A.J. Mackenzie, writing in The Space Review, suggests that the most recent class of 12 #NASA astronauts that were presented with such fanfare will be the last that will be selected for a long time. He makes a persuasive case that a 55 person astronaut corps (minus any future retirements) will be more than adequate for the missions NASA has planned for the time being. He adds slots in the #international space station, some commercial crew demo flights, and the once a year Orion missions that the #Space Agency plans, The article suggests that we won’t need any more astronauts until at least the late 2020s when presumably the Journey to Mars starts to draw near.

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However, all that depends on NASA plans to remain the way they were when President Donald Trump entered the office, which will not be the case.

How many astronauts will be needed to go back to the moon?

Vice President Mike Pence has already confirmed that the Trump administration wants to send Americans back to the moon. How that happens will determine whether NASA is going to need some extra astronauts or not. Indeed some geologists and other scientists with expertise relevant to lunar exploration would likely need to be added.

Everything depends on the scope of the return to the moon program. One expedition a year, which will also likely include international and commercial astronauts, suggests minimum additions to the astronaut corps. However, if NASA and her international and commercial partners decide to set up a lunar base, the number of extra astronauts could be open ended.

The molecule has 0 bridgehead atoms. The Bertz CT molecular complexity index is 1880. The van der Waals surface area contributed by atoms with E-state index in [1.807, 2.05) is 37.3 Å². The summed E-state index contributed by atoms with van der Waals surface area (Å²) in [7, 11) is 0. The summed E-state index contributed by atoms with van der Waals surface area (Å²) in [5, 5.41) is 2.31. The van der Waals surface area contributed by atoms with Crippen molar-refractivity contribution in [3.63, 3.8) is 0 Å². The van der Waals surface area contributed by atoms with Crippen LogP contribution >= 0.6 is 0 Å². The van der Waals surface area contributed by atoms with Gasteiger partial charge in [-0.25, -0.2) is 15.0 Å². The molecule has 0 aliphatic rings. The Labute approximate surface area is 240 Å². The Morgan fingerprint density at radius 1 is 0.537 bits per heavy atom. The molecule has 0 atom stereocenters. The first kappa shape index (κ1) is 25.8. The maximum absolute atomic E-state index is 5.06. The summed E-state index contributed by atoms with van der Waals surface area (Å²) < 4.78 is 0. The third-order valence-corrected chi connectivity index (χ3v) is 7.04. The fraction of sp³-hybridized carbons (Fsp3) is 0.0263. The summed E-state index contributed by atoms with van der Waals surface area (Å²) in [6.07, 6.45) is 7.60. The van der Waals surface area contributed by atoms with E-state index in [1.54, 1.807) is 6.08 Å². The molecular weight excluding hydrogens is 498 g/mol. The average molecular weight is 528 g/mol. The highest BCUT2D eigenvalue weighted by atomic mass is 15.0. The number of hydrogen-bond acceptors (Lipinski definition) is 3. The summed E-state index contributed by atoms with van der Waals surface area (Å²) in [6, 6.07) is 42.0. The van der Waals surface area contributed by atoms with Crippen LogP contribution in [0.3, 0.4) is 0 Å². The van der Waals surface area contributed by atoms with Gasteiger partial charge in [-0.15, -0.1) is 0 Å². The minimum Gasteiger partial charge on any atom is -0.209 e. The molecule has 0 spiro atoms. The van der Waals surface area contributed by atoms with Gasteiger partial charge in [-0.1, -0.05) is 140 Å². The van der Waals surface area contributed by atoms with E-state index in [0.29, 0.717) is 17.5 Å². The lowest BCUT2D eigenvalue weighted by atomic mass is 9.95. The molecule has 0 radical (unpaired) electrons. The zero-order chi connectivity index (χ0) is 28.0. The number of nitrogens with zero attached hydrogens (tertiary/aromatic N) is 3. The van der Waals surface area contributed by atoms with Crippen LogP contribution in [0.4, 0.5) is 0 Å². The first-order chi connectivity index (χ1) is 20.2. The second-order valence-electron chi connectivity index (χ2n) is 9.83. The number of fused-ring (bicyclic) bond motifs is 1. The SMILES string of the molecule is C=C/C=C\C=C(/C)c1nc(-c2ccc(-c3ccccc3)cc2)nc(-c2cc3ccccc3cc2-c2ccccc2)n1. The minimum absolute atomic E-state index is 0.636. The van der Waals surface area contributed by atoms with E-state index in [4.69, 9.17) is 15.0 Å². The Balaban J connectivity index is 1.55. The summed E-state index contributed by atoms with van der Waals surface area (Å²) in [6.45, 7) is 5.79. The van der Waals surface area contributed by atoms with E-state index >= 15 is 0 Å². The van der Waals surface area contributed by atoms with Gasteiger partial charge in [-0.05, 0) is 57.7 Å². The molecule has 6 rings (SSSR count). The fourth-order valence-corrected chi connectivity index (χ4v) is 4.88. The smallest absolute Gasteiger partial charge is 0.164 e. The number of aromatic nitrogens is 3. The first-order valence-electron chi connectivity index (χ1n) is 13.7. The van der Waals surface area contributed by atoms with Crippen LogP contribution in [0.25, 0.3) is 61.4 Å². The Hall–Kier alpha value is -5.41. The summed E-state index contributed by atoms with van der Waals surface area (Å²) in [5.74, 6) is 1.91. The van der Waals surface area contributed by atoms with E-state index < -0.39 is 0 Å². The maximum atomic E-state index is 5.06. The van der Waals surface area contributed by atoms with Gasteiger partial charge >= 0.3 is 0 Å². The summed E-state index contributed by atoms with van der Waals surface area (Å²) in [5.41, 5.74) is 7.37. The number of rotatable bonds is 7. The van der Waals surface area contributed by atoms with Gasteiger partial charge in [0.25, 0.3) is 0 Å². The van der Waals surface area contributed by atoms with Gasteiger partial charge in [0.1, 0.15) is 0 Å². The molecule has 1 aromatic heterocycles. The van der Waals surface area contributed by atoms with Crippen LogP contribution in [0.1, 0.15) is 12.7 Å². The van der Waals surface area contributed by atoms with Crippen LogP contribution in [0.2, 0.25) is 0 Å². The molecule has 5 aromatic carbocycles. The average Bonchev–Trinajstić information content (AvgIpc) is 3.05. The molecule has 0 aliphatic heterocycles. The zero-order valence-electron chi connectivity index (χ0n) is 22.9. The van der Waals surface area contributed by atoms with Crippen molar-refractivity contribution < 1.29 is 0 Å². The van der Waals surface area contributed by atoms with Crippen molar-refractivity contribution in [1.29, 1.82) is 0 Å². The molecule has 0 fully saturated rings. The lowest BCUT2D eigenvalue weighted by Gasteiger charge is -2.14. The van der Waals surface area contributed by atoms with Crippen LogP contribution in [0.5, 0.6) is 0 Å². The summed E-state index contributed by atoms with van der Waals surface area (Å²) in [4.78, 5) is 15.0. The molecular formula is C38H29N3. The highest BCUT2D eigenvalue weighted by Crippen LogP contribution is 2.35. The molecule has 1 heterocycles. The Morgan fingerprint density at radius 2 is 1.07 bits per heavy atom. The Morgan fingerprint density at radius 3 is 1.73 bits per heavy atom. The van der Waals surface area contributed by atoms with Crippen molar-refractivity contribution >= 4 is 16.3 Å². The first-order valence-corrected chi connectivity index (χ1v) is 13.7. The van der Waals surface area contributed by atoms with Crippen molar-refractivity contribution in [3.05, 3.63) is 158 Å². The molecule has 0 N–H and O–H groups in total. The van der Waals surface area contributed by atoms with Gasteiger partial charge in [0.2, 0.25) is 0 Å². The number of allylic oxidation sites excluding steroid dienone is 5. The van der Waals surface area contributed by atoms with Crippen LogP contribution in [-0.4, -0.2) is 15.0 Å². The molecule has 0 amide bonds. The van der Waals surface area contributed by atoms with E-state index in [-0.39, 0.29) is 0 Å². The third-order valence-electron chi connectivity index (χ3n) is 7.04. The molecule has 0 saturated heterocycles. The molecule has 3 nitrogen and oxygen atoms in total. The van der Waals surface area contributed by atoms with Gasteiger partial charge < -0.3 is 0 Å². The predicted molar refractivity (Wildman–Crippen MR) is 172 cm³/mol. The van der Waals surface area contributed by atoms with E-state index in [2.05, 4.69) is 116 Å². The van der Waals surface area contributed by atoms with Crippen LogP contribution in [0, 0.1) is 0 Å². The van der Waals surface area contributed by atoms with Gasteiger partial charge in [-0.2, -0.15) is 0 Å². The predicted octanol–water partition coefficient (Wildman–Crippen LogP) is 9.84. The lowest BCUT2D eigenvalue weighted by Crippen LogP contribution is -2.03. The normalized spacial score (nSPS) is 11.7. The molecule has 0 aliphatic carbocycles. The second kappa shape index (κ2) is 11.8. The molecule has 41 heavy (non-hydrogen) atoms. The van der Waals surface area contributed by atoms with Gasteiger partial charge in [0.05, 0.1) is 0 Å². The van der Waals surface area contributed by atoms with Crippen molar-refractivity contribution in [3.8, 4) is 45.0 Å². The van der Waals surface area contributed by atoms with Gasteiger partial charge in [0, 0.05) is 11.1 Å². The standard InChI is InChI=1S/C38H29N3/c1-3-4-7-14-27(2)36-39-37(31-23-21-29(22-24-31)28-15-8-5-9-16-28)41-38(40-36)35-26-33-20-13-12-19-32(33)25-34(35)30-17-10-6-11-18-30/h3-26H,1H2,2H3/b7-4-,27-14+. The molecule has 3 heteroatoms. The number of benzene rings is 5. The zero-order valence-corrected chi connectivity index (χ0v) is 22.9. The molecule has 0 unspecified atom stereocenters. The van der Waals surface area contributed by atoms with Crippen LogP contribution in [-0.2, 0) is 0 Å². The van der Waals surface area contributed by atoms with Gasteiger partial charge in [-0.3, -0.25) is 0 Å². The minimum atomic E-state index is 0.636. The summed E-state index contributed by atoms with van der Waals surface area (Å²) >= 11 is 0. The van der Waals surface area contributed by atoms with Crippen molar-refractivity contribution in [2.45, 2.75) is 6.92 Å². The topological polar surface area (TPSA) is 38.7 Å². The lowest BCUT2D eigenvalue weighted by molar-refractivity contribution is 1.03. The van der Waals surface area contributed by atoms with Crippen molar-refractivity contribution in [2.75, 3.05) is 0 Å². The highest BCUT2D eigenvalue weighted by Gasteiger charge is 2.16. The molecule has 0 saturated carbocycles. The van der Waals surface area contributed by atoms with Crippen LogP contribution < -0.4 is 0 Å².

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The size of a lunar base would be determined how much one wants to spend moving people and cargo to and from the moon and how self-sufficient the base could be made to be.

What about commercial space stations?

Mackenzie, in his article, mentions the possibility of tours on commercial space stations as something else NASA astronauts can do. The need for microgravity research is not going to go away once the International Space Station ends its operational life in 2024. Companies like Bigelow Aerospace and Axiom Space intend to build commercial space stations and will likely make most of their money initially from renting space to NASA.

Commercial astronauts

Of course, starting in the near future, NASA will not be the only American organization that flies astronauts. Commercial astronauts will fly the SpaceX Dragon and Boeing Starliner to and from the International Space Station. Later, people working for space mining operations will be visiting the moon and asteroids. And, of course, the proposed United States Space Corps will likely need military astronauts eventually.